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by Skout Owner May 13, 2020 3 min read

What To Look For In a Nutrition Bar

Author Mark Collis / Published: 5/11/2020

The Cornucopia Institute released a report looking at a number of nutrition bars and identifying bars that are truly healthy and made with clean and quality ingredients.

We're so proud to announce that our Peanut Butter Protein Bar has ranked #1 on their Nutrition Bar scorecard with a perfect score of 1600!

Made with only 4 ingredients (Organic Dates, Organic Peanuts, Pink Himalayan Salt, and Organic Virgin Coconut Oil) our peanut butter bars are at the intersection of clean labels and incredible taste and texture.

The Cornucopia Institute released a report looking at a number of nutrition bars and identifying bars that are truly healthy and made with clean and quality ingredients.

We're so proud to announce that our Peanut Butter Protein Bar has ranked #1 on their Nutrition Bar scorecard with a perfect score of 1600!

Made with only 4 ingredients (Organic Dates, Organic Peanuts, Pink Himalayan Salt, and Organic Virgin Coconut Oil) our peanut butter bars are at the intersection of clean labels and incredible taste and texture.

(Cornucopia Institute - Snack Bar Scorecard)

Here are 5 Things to Look For in a Nutrition Bar

#1: Certified Organic

We recommend a bar that is USDA certified Organic. Some bars will claim "made with organic ingredients" but when you read the ingredient label, 70% of their ingredients are organic and the other 30% are conventional. Don't be fooled by the word Natural which is virtually unregulated.

The Cornucopia Institue:

"The USDA organic seal indicates that a specific product was produced without toxic pesticides, insecticides, or herbicides, and processed without potentially harmful chemicals, an assertion that is government-regulated and third-party certified."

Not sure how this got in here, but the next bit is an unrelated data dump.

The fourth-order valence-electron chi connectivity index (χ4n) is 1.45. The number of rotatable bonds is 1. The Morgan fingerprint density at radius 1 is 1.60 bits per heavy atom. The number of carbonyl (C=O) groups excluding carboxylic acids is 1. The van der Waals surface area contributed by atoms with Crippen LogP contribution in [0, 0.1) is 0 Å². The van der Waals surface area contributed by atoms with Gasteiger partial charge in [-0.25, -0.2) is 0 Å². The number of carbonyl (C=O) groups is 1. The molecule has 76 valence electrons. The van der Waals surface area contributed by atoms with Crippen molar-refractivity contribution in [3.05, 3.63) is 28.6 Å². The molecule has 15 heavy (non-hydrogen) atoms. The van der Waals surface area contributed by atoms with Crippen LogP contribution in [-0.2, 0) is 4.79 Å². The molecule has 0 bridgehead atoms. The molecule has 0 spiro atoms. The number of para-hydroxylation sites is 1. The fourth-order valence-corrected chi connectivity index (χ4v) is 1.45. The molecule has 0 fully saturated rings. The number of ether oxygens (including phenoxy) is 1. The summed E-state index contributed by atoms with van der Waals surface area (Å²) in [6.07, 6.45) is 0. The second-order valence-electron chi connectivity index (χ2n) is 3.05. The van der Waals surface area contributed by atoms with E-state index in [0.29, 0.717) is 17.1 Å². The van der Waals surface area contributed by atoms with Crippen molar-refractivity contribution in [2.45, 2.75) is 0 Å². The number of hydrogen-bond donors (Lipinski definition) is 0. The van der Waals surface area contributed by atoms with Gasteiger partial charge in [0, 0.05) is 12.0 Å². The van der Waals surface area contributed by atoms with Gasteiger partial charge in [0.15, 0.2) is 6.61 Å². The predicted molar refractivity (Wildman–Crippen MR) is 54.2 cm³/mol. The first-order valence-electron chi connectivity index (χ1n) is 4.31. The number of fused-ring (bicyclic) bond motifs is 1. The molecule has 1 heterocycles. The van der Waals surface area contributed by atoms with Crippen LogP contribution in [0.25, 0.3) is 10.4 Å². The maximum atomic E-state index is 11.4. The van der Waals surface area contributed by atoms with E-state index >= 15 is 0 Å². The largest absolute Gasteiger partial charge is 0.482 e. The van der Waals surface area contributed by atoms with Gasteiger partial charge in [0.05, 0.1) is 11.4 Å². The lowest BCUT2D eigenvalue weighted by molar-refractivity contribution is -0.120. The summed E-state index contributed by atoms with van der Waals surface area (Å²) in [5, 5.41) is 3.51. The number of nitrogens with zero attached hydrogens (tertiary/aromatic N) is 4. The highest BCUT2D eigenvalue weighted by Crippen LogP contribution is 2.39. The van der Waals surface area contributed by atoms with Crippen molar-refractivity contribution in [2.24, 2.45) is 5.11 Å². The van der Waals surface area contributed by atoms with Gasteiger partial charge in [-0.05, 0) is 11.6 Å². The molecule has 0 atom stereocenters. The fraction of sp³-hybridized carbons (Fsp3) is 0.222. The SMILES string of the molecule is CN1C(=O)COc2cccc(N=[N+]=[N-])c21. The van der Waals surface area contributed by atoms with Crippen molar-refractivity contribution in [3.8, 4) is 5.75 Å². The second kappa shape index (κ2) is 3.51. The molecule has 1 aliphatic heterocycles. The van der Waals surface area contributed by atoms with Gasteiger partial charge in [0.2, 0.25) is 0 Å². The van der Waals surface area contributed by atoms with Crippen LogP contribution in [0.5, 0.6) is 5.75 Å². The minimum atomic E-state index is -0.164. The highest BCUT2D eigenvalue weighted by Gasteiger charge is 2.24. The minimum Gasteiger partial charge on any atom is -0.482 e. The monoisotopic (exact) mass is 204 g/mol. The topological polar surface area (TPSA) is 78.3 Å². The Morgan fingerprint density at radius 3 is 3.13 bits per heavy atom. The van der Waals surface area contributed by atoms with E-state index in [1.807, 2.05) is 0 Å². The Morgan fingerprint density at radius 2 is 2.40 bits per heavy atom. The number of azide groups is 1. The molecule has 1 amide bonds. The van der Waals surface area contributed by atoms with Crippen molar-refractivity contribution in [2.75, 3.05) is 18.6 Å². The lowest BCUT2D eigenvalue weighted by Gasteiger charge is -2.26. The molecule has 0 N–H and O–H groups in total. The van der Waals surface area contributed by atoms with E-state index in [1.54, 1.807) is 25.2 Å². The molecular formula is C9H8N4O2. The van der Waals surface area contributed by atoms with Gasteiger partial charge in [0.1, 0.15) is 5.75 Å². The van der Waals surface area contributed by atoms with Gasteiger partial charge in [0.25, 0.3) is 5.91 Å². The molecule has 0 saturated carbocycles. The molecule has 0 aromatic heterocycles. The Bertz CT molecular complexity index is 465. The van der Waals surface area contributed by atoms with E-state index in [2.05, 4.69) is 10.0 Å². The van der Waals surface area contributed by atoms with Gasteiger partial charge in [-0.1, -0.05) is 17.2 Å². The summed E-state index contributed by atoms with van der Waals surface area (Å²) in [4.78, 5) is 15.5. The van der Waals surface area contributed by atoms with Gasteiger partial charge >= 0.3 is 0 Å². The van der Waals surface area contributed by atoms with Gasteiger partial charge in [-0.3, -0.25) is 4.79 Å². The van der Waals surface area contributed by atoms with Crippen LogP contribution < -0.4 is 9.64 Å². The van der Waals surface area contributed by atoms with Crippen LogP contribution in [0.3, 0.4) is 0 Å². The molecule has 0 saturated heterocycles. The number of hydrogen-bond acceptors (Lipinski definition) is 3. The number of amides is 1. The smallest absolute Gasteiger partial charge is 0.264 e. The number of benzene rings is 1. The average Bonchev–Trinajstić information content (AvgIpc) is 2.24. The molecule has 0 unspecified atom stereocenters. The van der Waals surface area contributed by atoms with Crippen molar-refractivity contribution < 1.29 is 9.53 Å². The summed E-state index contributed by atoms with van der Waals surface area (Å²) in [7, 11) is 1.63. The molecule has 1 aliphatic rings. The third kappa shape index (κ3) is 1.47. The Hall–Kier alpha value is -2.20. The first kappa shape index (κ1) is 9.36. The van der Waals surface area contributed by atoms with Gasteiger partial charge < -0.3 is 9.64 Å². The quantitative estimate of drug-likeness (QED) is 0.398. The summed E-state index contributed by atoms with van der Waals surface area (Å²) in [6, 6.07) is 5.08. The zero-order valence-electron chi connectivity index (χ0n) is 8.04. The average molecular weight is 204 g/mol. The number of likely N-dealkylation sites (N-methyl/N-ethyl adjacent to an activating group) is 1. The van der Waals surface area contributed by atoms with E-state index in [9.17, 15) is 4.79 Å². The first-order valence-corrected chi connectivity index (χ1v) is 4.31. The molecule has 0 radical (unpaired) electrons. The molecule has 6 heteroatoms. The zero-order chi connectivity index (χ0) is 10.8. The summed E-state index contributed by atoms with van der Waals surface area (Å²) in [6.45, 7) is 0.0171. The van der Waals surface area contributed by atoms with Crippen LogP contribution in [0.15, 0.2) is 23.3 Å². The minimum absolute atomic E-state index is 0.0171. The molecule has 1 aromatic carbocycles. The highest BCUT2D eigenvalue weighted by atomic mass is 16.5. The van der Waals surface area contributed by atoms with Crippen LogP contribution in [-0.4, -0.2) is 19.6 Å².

#2: Where does the Protein Come From?

A lot of bars will use proteins that are heavily processed with the neurotoxin solvent hexane, such as conventional soy protein isolate or soy protein concentrate.

The Cornucopia Institue:

"Pea, whey, and soy protein isolates are conventionally processed with synthetic solvents like hexane that can remain in the food after processing. Protein isolates are a cheap way to increase the protein content of bars, rather than using more expensive whole foods, such nuts and seeds. "

#3: Clean Ingredients

When looking at an ingredient label, less is more. Look for a short ingredient list made up of organic whole foods. A good rule of thumb, if you can't pronounce it then you probably want to avoid
it.

The Cornucopia Institue:

"The majority of mass-market bars contain long ingredient lists with unfamiliar chemical names. In contrast, certified organic bars have far fewer and much simpler ingredients that are, in many cases, nutritious whole foods."

#4: Avoid Processed Sweeteners

Avoid bars that use processed sweeteners such as high fructose corn syrup, brown rice syrup, and other non-organic refined sugars. Look for bars that are sweetened using organic dried fruits which provide natural sweetness, antioxidants, vitamins, and fiber. If you are going to choose a refined sugar option we suggest Organic Cane Sugar, honey, or maple syrup.

The Cornucopia Institue:

"Organic cane sugar, honey, and maple syrup are better than artificial sweeteners or refined non-organic sugar. However, for the healthiest choice, bars should only contain naturally sweet whole foods like dried fruit with naturally occurring antioxidants, vitamins, and fiber. At a minimum, be aware of the high sugars found in some nutrition bars and treat them as a dessert."

#5: Choose Bars without synthetic or non-organic preservatives, emulsifiers, and gums

The most common preservatives you'll find in bars are hydroxytoluene (BHT) and butylated hydroxyanisole (BHA) which have known negative health effects such as; liver and thyroid problems, lung function, and blood coagulation. Other common ingredients you'll see in bars are emulsifiers and gums such as; sorbitan monostearate, xanthan gum, carrageenan, acacia gum, and guar gum. These gums and emulsifiers are unnecessary fillers and are know inflammatory agents.

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Complete reports from The Cornucopia Institute



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